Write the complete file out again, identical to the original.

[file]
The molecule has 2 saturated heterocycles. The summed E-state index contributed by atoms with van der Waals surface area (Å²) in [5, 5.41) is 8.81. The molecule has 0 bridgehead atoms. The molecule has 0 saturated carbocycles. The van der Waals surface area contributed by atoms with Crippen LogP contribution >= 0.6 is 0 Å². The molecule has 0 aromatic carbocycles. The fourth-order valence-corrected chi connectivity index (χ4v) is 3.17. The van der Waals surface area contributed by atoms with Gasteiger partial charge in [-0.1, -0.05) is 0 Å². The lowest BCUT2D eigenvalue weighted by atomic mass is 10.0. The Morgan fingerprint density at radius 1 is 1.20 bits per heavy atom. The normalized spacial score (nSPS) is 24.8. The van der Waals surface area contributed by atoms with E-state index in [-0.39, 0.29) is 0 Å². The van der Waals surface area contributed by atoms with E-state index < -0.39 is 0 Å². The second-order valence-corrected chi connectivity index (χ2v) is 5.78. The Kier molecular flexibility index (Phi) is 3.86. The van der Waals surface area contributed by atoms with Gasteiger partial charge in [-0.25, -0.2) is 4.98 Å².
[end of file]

The molecule has 2 saturated heterocycles. The summed E-state index contributed by atoms with van der Waals surface area (Å²) in [5, 5.41) is 8.81. The molecule has 0 bridgehead atoms. The molecule has 0 saturated carbocycles. The van der Waals surface area contributed by atoms with Crippen LogP contribution >= 0.6 is 0 Å². The molecule has 0 aromatic carbocycles. The fourth-order valence-corrected chi connectivity index (χ4v) is 3.17. The van der Waals surface area contributed by atoms with Gasteiger partial charge in [-0.1, -0.05) is 0 Å². The lowest BCUT2D eigenvalue weighted by atomic mass is 10.0. The Morgan fingerprint density at radius 1 is 1.20 bits per heavy atom. The normalized spacial score (nSPS) is 24.8. The van der Waals surface area contributed by atoms with E-state index in [-0.39, 0.29) is 0 Å². The van der Waals surface area contributed by atoms with E-state index < -0.39 is 0 Å². The second-order valence-corrected chi connectivity index (χ2v) is 5.78. The Kier molecular flexibility index (Phi) is 3.86. The van der Waals surface area contributed by atoms with Gasteiger partial charge in [-0.25, -0.2) is 4.98 Å².